From Thanksgiving to Christmas, Patrick braves both hot and cold weather three days a week. He observes people who smile, people who look away and, on occasion, some people who snarl at him. The snarls come with the bell-ringer territory. 

“I don’t mind it,” he says. “I try to focus on the generous people who donate.”

Some drop a few coins, and some drop a few bucks. If he’s lucky, someone might drop a $20 bill. But what he really enjoys are the unsolicited conversations. 

“People will just walk right up to me and ask what I’ve been doing all year, or they’ll ask if I get tired of ringing the bell. And yes, sometimes I get tired of hearing it,” he says.

But he’ll never grow tired of his holiday gig. 

“It keeps me out of trouble,” he says. 

A hunger for helping
Florence Codding performs administrative duties at a food bank.

Florence Codding

If asked to picture what hunger looks like, most people would conjure up images of malnourished people in third-world countries.

Florence Codding knows that hunger hits much closer to home. 

As a volunteer with Lake Cares Food Pantry in Mount Dora, her passion is to lessen what she considers the shame of a country where 41 million people face hunger, according to the U.S. Department of Agriculture. 

Each month, she sees hundreds of people—elderly, homeless, disabled, the working poor—visit the food bank just to help put dinner on the table. In fact, Lake Cares Food Pantry served 441,000 meals in 2018. The organization receives donated food from the Second Harvest Food Bank of Central Florida, as well as churches, businesses and individuals.

“People have events happen in life that are unexpected, and we’re here to help them get through tough times,” Florence says. “We often hear some very sad stories, but we’re there to listen and provide encouragement.”

Florence, a resident of Eustis, began volunteering at the organization shortly after it opened in April 2009. She had recently retired after spending 24 years as a secretary at First National Bank of Mount Dora. 

“I worked full time and was raising a family, so I had very little time to volunteer,” she says. “When I retired, I thought it was time to give back to the community.” 

Florence volunteers eight hours each week. Her primary responsibility entails maintaining an inventory list of all the food given out at the organization’s main office, as well as five satellite offices throughout Lake County. She also maintains a record of where each food item is donated from, logs volunteer hours and tracks how many pounds of food are given to each individual or family.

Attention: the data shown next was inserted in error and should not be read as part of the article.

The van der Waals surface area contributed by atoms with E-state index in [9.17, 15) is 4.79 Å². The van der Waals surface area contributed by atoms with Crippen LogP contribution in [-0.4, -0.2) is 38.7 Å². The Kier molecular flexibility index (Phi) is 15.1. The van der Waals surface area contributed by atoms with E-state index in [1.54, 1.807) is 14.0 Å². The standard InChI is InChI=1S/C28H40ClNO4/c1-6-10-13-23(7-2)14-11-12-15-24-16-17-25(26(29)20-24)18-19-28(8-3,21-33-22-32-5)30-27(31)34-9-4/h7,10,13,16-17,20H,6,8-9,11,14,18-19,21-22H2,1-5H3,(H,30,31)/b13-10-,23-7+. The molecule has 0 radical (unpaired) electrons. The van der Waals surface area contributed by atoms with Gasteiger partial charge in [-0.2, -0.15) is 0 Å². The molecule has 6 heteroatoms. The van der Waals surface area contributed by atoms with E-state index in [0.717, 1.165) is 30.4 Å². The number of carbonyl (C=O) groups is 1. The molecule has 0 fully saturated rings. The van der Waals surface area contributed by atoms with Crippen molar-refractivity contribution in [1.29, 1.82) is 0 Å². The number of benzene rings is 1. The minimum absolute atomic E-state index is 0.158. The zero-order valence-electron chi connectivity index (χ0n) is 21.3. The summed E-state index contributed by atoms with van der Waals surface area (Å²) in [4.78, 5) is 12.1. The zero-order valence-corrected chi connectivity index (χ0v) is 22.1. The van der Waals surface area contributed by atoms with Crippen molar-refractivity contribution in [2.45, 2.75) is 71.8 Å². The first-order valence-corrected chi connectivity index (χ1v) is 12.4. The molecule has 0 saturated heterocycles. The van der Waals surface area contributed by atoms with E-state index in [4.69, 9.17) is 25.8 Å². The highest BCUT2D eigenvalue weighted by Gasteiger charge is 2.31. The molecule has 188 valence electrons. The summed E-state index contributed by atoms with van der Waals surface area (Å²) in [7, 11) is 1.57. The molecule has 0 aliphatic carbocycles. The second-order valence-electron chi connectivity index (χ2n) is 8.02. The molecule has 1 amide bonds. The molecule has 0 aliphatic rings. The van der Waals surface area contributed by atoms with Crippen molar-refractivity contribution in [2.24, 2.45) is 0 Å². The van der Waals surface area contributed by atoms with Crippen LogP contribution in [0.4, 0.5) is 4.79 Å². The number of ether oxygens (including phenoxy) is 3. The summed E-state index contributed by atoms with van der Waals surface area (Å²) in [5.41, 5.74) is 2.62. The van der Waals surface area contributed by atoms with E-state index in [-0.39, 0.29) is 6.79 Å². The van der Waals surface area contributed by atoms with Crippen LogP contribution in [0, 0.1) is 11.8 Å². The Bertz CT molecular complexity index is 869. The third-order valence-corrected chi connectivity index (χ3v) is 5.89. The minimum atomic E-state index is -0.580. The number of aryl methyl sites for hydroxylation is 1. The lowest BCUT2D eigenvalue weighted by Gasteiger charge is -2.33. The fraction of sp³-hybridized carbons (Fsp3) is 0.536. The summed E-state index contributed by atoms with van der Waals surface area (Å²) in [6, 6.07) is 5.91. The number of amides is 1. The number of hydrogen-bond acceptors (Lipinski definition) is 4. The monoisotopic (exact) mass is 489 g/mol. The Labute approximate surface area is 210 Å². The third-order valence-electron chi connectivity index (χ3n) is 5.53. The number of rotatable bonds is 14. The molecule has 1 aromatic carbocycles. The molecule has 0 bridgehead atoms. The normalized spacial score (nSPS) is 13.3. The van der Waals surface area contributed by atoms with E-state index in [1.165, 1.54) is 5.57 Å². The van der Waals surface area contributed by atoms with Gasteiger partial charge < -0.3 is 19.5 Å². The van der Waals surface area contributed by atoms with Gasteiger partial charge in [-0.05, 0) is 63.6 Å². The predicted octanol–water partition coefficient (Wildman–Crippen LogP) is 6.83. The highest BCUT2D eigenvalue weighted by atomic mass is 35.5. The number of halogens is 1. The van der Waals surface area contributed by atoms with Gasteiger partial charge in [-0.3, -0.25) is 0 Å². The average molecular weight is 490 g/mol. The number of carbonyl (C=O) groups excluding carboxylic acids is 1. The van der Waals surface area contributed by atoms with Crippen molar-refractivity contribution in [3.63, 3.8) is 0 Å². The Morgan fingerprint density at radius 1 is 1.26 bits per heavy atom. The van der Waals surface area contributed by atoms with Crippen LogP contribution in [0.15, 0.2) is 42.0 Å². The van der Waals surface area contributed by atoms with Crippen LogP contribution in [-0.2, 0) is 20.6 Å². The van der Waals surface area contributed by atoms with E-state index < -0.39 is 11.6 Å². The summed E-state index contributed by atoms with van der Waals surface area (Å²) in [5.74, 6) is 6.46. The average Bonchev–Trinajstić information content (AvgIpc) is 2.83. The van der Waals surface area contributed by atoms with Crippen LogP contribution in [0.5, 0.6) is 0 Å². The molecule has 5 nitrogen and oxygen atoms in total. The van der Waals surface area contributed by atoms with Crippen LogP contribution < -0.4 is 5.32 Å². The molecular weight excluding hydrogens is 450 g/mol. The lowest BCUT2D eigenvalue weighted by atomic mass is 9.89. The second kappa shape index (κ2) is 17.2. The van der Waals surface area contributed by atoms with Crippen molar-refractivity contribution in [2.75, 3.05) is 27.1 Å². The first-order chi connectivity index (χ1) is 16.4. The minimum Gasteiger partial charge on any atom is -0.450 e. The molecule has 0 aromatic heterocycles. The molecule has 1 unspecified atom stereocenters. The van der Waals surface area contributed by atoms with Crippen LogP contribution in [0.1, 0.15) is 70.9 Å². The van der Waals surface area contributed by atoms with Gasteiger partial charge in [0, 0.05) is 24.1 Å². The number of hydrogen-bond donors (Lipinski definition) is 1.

“The great thing about Florence is that she has compassion for the people we serve and passion for our organization and its mission,” says Irene O’Malley, executive director of Lake Cares Food Pantry. “Those are the two most important qualities to be a great volunteer.”

For Florence, there’s no doubt that helping needy people feeds a hunger inside her. 

“It’s so wonderful to see how appreciative people are when they’re being provided meals,” she says. “I’m also honored to volunteer alongside a great group of people.” 



Man on the Street
My favorite holiday memory, tradition or gift.

“I grew up very poor in New Hampshire, and my dad had just passed away. I was walking around the old Woolworth’s store, listening to the music and everything, and I was kind of sad because I knew we, my sister, brother and mother, were not going to have much of a Christmas. I was about 12. It was snowing, and as I looked down, in the snow was a $20 bill. I picked it up and took it in to the store manager, and said, ‘I think somebody lost this.’ He said, ‘Well, I’ll keep it for 24 hours and if no one claims it, you can come back and get it.’ So, 24 hours later, I went back, and no one had claimed it. My family was able to have the best Christmas ever with a nice Christmas dinner and gifts for each of us. It was really special.” —Ed Abbott, Leesburg

“My daughter is my best gift. She’s a gift I didn’t think I would have or deserved because she (Sakura, 3) was a hard pregnancy.” —Natasha Laville, Leesburg

“I love when my family is all together. I love when we wake up on Christmas morning, we’re all still in our PJs before we open our presents. After that, more family members come by. We make food, eat together, and it’s just a lot of fun.” -—Shianne Demarest, Eustis

“My most memorable Christmas was a gift for my best friend, Neil, who has passed away. He was a big Batman fan. I managed to get him a small, inflatable Batmobile replica from the 1966 ‘Batman’, and I never saw him smile any bigger. He loved it, and it is one of the best memories I’ve ever had.” —Dave Hickman, Leesburg